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Sunday, 10 July 2016

Fire Insurance as Jane Austen would have known it.



Insurance in the 18th and early 19th century

London had always feared fires and had legislation in place to try to minimise risk, which had begun with a statute in the thirteenth century forbidding thatched roofs in the city.  However, after the devastating great fire of 1666, the potential loss to individuals as well as the danger to the populace was something which led to the institution of fire insurance companies.

The Guildhall Library, the local records office to the city of London, contains records of the earliest policies.[1]

The Hand-in-Hand Fire and Life Insurance, established 1696
The Sun Fire Office, established 1710, later the Sun Insurance Office
The Royal Exchange Assurance, established 1720

[Details of policies may be found at www.cityoflondon.gov.uk/lma  for anyone interested in more detailed research.]

Initially London based, some insurance offices quickly spread to offer policies in the provinces.  The Hand-in-Hand and the Westminster Fire Office remained exclusively in London, but the Sun, Royal Exchange and Phoenix [records of this last held at Cambridge University Library] spread to other parts of the realm, working through local agents.  Initially they were to be found predominantly in the south, but by the 1780s might be found in every major town throughout England, Scotland and Wales.

When an insurance policy was taken out, a plaque was issued to be attached to the wall of the insured property.  This was called the fire-mark, and ensured that those displaying it would have a fire engine sent from the insurance company involved.  There were no publicly maintained emergency services, of course!  But the insurance companies preferred to save buildings than to pay out for those destroyed by being burned down. 




Some fire marks to be found in Ipswich Transport Museum, including one from a Norwich company

This one still extant on the wall in Ipswich in St Nicholas St

The first effective fire-engine was invented in 1732 by Richard Newsham, who is credited with the re-discovery of the force-pump, to permit a continuous flow of water. [2]  This principal had been known to the Romans but had been lost.   The fire engine depicted was built by Newsham for Dudley North, of Little Glemham Hall, and is on permanent loan to the Ipswich Transport Museum by the current owner, Lady Blanche Cobbold.  It was restored to working order by Fireman Brian Madder.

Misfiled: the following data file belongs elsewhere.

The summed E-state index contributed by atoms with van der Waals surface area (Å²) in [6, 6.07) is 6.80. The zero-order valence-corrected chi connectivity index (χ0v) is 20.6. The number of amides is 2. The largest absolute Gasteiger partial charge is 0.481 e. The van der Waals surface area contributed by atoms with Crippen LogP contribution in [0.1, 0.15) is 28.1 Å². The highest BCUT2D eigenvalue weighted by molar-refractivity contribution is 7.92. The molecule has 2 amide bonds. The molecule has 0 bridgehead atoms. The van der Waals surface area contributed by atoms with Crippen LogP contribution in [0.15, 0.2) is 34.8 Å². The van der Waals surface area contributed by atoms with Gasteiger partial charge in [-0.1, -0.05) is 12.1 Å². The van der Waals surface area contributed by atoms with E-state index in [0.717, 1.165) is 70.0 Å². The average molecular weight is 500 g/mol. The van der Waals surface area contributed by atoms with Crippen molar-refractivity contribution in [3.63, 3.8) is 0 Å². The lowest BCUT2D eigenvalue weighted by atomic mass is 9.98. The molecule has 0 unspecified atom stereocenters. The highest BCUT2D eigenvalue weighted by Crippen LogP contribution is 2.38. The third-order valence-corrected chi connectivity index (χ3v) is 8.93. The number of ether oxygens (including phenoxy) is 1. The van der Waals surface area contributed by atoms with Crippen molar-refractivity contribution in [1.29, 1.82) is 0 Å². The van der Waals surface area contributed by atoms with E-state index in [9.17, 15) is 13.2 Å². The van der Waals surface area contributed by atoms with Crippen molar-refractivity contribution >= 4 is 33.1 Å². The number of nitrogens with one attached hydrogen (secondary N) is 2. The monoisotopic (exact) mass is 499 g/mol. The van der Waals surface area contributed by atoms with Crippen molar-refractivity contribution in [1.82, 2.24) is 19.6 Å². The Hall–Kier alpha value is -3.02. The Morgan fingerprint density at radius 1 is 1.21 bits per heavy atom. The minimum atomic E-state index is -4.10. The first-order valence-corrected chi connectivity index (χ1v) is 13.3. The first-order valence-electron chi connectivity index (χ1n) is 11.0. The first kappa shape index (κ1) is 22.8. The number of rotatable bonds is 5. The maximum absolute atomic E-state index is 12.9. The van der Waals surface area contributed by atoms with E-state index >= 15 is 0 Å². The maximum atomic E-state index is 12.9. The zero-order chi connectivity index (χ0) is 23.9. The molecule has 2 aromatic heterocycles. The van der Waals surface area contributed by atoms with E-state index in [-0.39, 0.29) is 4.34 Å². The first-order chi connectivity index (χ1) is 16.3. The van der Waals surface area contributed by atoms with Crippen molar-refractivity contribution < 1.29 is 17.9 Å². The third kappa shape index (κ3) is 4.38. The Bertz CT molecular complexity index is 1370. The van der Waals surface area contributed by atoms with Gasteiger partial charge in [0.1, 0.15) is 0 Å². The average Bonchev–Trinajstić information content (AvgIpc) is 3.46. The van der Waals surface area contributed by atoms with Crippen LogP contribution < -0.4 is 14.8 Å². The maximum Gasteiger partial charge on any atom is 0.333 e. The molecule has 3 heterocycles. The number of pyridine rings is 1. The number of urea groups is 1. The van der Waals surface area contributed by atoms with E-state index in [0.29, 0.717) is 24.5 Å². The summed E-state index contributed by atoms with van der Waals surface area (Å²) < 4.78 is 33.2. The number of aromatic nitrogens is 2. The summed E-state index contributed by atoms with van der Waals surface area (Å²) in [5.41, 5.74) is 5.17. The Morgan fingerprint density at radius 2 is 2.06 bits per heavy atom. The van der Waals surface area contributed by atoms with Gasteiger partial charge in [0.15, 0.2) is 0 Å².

Needless to say, if a building did not have an insurance mark on the wall, the fire-engine would not bother to save their property!  However, if a property next door was threatened which did bear the fire-mark, they might work to stop the fire spreading. In theory a reward was paid by the parish for the first engine on the scene, but theory and practice do not always go hand in hand ….

The amount paid for insurance varied with the hazardous nature of the building and the goods therein.   A brick house with slate or tile roof would pay a basic rate, somewhere between 7/- and 10/- per annum, with extras if it were timber framed.  Other hazards might be in the nature of goods held in a shop, such as timber, distilleries, apothecaries, chemists, colourmen, chandlers selling candles, tallow, pitch or other inflamables, oil merchants or purveyors of alcohol [wine merchants or inns].  One might pay another 3/- , or 5/ for double hazard, ie a timberframed building with a hazardous trade carried on within it, these sums also per £100 value, per annum.  Often there was a higher rate for properties worth more than £1000 in value, and an even higher one for those worth over £2000.

 Naturally, preventing fire was a priority, and the head of the household was responsible for seeing that all fires were out or covered, and candles snuffed before retiring for the night. The advice, if trapped upstairs and unable to clamber onto another roof, was to tie sheets and blankets together, attached to a chair, and to open a window only part way, to hold the chair securely, and climb down, “they should by all means endeavor to be cool, and not be too much alarmed—fear overcomes reason, and will prevent studying your safety.”[3]

One company still in operation today is the Royal And Sun Assurance company, which was formed when Sun Alliance and Royal Insurance merged in 1996.  The oldest of these companies, the Sun Fire Office, merged with the Alliance British and Foreign Life and Fire Assurance Company.  This was formed in 1824 by Nathan Mayer Rothschild and Moses Montefiore, with the intent of rivalling Lloyds.[4]  [The London Assurance and Phoenix were also purchased by this group in 1965 and 1984; The Royal Insurance was not founded until 1845.]

Lloyds Insurance is a subject in itself and one I will address in a separate blog.




[2] Ipswich Transport Museum notes
[3] Susannah Ives quoting Trusler, 1809, details on the policies of several insurance companies.   http://susannaives.com/wordpress/2012/02/18th-century-london-obtaining-fire-insurance-for-your-home-and-protecting-against-fire/

Friday, 17 June 2016

The Botanical Gardens, Paris, 1815

The next few posts will be celebrating the release of the fourth Brandon Scandal 'The Wandering Widow' with a few gratuitious pictures to illustrate the notes from the back of the book.
this is the pergola on a hill that Leo speculated might have been a mound of rubbish that couldn't be got rid of it, so they made a garden feature of it



The Botanical Gardens in the 5th Arrondissment were set up under the direction of Louis XIII for the study of medicinal plants by doctors.  The gardens are large and cover many types of plants.  The director of the gardens in 1815, Jean-Baptiste de Monet, Chevalier de Lamarck is the founder of the theory of inheritance of acquired traits on which Charles Darwin built his theory of evolution; indeed, Lamark can be said to be the father of the theory of evolution.  He survived the revolution by changing the name of the gardens from Jardin du Roi to Jardin Des Plantes.  A previous administrator and naturalist, George-Louis Declerc, Comte de Buffon, is commemorated by the pergola on the hill of the labyrinth which the characters visited.